Research Reports - Determinants of subjective memory complaints in community-dwelling adults with mild-to-moderate traumatic brain injury
Brain Inj. 2012 May 9
Bay E, Kalpakjian C, Giordani B.
Primary objective: This study sought to determine to what extent chronic stress,
depression and neurobehavioural consequences explained post-TBI subjective memory
complaints (SMC). Research design: An observational, cross-sectional design was
used. Methods and procedures: One hundred and fifty-nine persons who were 1-36
months post-injury provided data using interviews, chart reviews and surveys.
Predictor variables included the Center for Epidemiological Studies-Depression
Scale (CES-D), Perceived Stress Scale (PSS-14) and sub-scales of the NFI. Main
outcomes and results: SMC, according to the Neurobehavioural Functioning
Inventory (NFI), was the main outcome variable. SMC could best be explained by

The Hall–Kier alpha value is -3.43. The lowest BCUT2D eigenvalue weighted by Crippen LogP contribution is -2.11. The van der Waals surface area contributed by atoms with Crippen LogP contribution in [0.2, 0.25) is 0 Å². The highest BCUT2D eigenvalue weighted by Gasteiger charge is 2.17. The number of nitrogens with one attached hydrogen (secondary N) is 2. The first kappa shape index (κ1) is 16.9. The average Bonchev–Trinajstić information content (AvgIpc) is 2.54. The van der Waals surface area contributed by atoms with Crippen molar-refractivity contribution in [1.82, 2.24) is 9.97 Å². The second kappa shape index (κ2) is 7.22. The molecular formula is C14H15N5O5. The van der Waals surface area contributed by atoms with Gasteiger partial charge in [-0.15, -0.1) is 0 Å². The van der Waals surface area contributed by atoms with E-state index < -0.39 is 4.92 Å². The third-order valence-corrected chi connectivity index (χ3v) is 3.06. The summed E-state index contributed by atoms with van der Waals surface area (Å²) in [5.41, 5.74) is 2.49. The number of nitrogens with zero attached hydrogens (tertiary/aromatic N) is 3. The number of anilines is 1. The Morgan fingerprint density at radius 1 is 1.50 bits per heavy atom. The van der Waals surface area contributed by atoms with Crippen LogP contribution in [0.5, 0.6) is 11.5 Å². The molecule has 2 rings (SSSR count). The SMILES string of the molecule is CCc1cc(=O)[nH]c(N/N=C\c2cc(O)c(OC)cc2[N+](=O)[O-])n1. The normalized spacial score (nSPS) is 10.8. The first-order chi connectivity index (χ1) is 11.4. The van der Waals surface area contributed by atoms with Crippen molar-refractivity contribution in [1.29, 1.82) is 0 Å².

increased age, months-since-injury, chronic situational stress and the frequency
of somatic and communication difficulties, not depression (R(2 )= 0.780,
F = 97.39, [8, 152], p < 0.001). These findings suggest that, for persons in the
chronic phase of recovery from their TBI, specific determinants other than
general adjustment issues may apply. These include: increased chronic stress,
age, somatic symptoms and communication difficulties. Conclusion: Self-reported
chronic situational stress is positively associated with self-reported memory
complaints, as well as somatic and communication difficulties. The causal
ordering of these relationships would be best understood with prospective designs
using biological correlates of chronic stress to advance understanding of
post-TBI depression in older adults.